How the MV Command Works on Linux
Let's look at how this very common command works, and how to use it to move files and directories around.
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The mv command, short for the move, lets us move files and directories between two locations on Linux and other Unix-like systems (i.e. MacOS).
The syntax for mv can be found below, where [OPTIONS] are optional settings you can use, SOURCE is the single or multiple files/directories you want to move, and LOCATION is the location the file or directory should be moved to:
mv [OPTIONS] SOURCE LOCATION
How To Move Files on From Terminal in Linux or MacOS
At its most basic, you can move a file using mv by writing something like the following:
mv my-file.txt ./test
The above moves a file called
my-file.txt to a subdirectory called test. If you wish to rename the file when you move it, specify the name in the command. For example, the below will move a file called my-file.txt to a folder called test, and rename it to new-file.txt:
mv my-file.txt ./test/new-file.txt
You can move directories with the same syntax.
Since the mv command moves a file without copying it, you can rename a file with it. For example, the following command will move a file called my-file.txt to the same directory, and call it my-new-file.txt, ultimately renaming it:
mv my-file.txt my-new-file.txt
Moving Multiple Files From Terminal on Linux and MacOS
If you should need to move multiple files or directories, simply separate them with a space. The final folder will be the location all files/directories are moved to. For example, the below will move all files and directories listed into the test folder:
mv my-file.txt my-new-file-1.txt my-new-file.txt directory1 ./test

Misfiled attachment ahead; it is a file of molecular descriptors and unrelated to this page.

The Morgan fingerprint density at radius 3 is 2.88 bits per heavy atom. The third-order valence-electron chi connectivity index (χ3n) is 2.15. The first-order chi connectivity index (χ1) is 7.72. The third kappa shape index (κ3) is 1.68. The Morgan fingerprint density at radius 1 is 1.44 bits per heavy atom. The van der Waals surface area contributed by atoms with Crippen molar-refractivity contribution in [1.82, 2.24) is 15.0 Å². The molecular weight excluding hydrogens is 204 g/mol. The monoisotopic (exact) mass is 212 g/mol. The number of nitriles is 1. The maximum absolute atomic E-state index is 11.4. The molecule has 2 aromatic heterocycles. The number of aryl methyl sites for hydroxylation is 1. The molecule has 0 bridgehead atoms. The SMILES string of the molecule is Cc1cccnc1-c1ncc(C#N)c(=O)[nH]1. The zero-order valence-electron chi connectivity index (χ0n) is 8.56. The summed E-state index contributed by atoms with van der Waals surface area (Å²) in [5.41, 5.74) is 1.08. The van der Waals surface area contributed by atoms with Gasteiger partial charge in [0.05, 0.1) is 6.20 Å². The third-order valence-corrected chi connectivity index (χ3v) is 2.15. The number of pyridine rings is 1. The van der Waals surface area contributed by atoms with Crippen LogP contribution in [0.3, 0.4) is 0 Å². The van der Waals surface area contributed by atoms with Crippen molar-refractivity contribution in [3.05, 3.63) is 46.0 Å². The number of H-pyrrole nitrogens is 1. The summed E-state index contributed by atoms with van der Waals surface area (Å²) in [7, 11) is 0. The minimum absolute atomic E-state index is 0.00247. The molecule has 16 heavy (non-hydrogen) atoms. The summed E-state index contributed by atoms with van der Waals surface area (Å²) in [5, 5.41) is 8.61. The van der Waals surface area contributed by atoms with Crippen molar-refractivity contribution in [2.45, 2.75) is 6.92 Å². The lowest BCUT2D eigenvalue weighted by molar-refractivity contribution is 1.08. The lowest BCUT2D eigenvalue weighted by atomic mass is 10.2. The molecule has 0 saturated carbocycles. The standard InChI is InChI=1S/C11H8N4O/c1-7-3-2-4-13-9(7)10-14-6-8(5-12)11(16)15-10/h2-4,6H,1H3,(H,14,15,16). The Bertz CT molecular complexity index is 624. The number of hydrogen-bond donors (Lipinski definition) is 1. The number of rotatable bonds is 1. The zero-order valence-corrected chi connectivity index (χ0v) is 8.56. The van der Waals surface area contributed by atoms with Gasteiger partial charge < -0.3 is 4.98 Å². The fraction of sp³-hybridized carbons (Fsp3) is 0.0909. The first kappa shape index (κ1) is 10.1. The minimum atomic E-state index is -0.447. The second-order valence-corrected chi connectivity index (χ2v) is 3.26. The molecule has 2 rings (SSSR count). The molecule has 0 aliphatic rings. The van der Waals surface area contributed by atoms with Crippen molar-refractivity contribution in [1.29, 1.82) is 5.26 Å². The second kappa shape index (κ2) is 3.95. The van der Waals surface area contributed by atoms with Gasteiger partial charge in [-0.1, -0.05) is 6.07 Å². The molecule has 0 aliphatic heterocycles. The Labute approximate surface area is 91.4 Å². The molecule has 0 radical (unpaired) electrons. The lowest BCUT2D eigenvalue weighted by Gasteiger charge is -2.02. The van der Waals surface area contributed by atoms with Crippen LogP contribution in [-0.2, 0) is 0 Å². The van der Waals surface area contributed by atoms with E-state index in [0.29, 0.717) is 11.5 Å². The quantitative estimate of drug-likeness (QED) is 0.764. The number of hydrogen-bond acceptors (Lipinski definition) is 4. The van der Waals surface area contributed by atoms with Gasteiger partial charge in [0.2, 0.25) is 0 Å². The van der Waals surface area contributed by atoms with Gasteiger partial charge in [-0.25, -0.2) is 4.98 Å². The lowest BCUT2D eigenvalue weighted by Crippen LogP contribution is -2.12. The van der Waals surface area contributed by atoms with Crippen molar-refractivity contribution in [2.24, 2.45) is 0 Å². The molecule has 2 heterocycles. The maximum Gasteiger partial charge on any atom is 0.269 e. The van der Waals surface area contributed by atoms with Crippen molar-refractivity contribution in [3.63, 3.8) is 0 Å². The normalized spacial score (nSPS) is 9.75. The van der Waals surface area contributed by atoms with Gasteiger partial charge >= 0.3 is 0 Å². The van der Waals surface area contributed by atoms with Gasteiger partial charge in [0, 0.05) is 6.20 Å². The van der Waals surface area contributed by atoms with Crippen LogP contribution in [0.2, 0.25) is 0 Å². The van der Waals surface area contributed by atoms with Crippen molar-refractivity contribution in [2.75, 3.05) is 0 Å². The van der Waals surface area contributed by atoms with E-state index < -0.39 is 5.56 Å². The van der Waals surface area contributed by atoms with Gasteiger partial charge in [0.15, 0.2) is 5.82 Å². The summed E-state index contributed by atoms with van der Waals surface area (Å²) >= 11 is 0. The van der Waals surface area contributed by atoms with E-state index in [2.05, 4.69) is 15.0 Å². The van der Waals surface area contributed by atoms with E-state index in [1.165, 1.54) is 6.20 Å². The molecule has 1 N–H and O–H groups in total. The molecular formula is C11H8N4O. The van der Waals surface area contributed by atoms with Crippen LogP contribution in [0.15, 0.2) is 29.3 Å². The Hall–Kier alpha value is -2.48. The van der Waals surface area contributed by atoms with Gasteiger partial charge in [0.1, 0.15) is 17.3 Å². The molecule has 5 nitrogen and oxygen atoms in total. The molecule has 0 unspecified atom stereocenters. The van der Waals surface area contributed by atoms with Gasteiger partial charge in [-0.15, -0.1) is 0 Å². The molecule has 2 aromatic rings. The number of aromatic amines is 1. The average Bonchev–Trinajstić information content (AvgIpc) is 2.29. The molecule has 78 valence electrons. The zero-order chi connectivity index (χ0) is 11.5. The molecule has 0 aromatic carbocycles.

You can also use pattern matching. The command below moves all files starting with "my-file-" and ending with ".txt" to the test directory:
mv my-file-*.txt ./test
Prompting Overwriting Files With MV
If a file with the same name already exists, by default mv will overwrite it if it is writable. If you want a prompt before you overwrite the file, you can use the -i option:
mv -i my-file.txt ./test
Forcing File Overwrites With MV
If a file is only readable, you will be prompted by default as to whether you want to overwrite it or not. If you want to force overwrite it without a prompt, use -f:
mv -f my-file.txt ./test
Preventing File Overwrites With MV
If instead, you want to prevent all file overwrites, use -n:
mv -n my-file.txt ./test
Backing up Files With MV
If you're on Linux, you can also use -b to backup a file that is overwritten when using mv. This will make a copy of the file about to be overwritten, with a tilde (~) at the end. This is not available on MacOS.
mv -b my-file.txt ./test
Messages When Using MV
If you want to display messages regardless of what happens (often referred to as verbose), then you can use the -v command:
mv -v my-file.txt ./test # my-file.txt -> ./test/my-file.txt
Published at DZone with permission of Johnny Simpson, DZone MVB. See the original article here.
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